Propaganda can be understood as the coordinated attempt to influence public opinion through the use of the media. The word propaganda is derived from the Latin propagare, to propagate or spread, and generally propaganda tries to spread ideologies or belief systems. It is frequently used by political parties and governments to encourage people to accept a political viewpoint. As opposed to providing impartial information, propaganda presents facts selectively. This amounts to lying by omission – misleading people by leaving certain facts out. Another technique involves using loaded messages to produce an emotional response, rather than a rational one. Above all, propaganda can be used as a form of political warfare.
Propaganda was used by the Nazi Party during Adolf Hitler's leadership of Germany (1933–45). Propaganda was crucial for acquiring and maintaining power, and for implementing Nazi policies. Hitler devoted two chapters of his book Mein Kampf (1925-6) to the use of propaganda. He claimed that he had learnt the value of propaganda as a German infantryman in the First World War, where he had been exposed to very effective British propaganda. Hitler writes:
Propaganda must always address itself to the broad masses of the people. All propaganda must be presented in a popular form and must fix its intellectual level so as not to be above the heads of the least intellectual of those to whom it is directed.
The broad masses of the people are not made up of diplomats or professors of public jurisprudence nor simply of persons who are able to form reasoned judgment in given cases, but a vacillating crowd of human children who are constantly wavering between one idea and another.
The great majority of a nation is so feminine in its character and outlook that its thought and conduct are ruled by sentiment rather than by sober reasoning.
These statements demonstrate Hitler’s contempt for his audience. He describes the public as a ‘vacillating crowd’: he viewed them as simple-minded people, child-like and easily swayed. Propaganda has to appeal to the lowest common denominator, which means it has to be simplistic. He also describes the public as ‘feminine’ and associates femininity with intellectual weakness.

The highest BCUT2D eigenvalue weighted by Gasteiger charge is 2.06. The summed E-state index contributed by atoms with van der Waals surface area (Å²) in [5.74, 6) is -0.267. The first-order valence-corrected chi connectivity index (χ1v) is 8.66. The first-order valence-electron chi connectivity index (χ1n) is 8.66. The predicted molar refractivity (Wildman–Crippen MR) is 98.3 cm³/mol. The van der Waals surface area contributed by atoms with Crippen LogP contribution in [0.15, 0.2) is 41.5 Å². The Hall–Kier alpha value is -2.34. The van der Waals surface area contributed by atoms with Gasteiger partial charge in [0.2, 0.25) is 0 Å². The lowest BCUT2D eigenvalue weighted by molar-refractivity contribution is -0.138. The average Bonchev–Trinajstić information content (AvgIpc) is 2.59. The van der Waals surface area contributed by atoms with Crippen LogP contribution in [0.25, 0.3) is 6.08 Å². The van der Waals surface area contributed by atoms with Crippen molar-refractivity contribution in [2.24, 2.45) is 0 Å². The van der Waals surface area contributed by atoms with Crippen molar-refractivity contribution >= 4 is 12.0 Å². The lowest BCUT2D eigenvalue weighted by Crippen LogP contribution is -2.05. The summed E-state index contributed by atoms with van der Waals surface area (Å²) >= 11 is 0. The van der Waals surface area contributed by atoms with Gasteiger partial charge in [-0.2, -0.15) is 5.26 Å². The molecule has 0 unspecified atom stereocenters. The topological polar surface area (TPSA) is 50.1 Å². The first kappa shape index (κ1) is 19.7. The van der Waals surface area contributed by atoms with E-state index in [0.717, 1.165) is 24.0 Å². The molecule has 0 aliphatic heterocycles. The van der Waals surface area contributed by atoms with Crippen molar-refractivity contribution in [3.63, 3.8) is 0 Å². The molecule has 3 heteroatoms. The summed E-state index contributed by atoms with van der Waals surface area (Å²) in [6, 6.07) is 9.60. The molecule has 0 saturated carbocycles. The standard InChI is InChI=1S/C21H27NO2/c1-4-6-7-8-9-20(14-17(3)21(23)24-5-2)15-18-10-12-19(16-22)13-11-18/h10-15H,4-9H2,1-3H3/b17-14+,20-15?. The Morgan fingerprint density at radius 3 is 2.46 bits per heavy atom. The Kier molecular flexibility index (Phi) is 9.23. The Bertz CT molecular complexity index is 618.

When he came to power, Hitler appointed Dr. Joseph Goebbels (1897-1945) as Reich Minister of Propaganda. He became the ultimate spin doctor, the arch manipulator of public opinion. It was Goebbels who orchestrated the burning of books the Nazis disapproved of, mainly those by left-wing or Jewish authors. Of course, burning books is an act of barbarism.
The Reich was a totalitarian regime, meaning that the Nazi Party exerted total control over all aspects of life, including the media. News was simply an organ of propaganda. Hitler told his generals, ‘I will provide a propagandistic casus belli. Its credibility doesn't matter. The victor will not be asked whether he told the truth.’ Goebbels controlled the arts and media in Germany. He developed what has been called the Big Lie technique of propaganda, which is based on the principle that an audacious lie, if repeated enough times, will be believed by the masses.
What lies was Goebbels purveying? The Nazi regime was anti-Semitic: they had an irrational hatred of Jews, whom they blamed for Germany’s economic collapse after the First World War. Goebbels used the media to demonise Jews. Posters, films and cartoons attacked the Jewish community. For example, a Nazi propaganda newspaper called Der Stürmer told Germans that Jews kidnapped small children before Passover because ‘Jews need the blood of a Christian child, maybe, to mix in with their Matzah.’
Poster art was a mainstay of the Nazi propaganda effort. Posters used racial caricatures to portray Jews as subhuman. This is an Anti-Semitic illustration of a Jew offering gold coins with one hand, but holding a whip in the other. He has the Soviet Union hidden under his arm. This was suggesting that Jews were deceitful and treacherous, and that they were in league with Communism . This was a tool for turning Germans against the Jews. The image exaggerates the facial features to portray Jews as physically degenerate.
This is an election poster from July 1932. It shows a heroic German worker, enlightened by National Socialism, towering over his opponents. The Swastika has been represented as a giant architectural edifice, an indestructible monument of the regime. The skyline is made up of industrial buildings, implying that industry is making Nazi Germany strong. One of the figures is a Marxist, symbolized by the red cap. A Jew is whispering in his ear. Behind them is a Communist youth with a bloody knife and a banner that states ‘Beat the Fascists, Civil War, Class Struggle.’
The Nazis produced many films to promote their views. There was a film called The Eternal Jew, which was an anti-Semitic tract. The poster features the same racial caricatures. The Nazis even made westerns, drawing on a staple of Hollywood cinema but infusing it with Nazi ideology.
The most famous Nazi film was Triumph of the Will (1934) by the female director Leni Riefenstahl. This chronicles the Nazi Rally in Nuremberg. It takes place in the colossal Nuremberg arena designed by Hitler’s favourite architect, Albert Speer. Uniformed party members march in ordered ranks and Hitler presides above like a demagogue. The troops parade with flaming torches in a pseudo-medieval spectacle.
After war broke out, Nazi propaganda focussed on the enemy. Allied pilots were depicted as cowardly murderers. In particular, Americans pilots were portrayed as gangsters in the style of Al Capone. At the same time, Nazi propaganda tried to alienate American and British forces from each other. These are calling cards aimed at British soldiers, suggesting that American GIs stationed in Britain were having sex with British women. This was a very devious way of sewing dissent.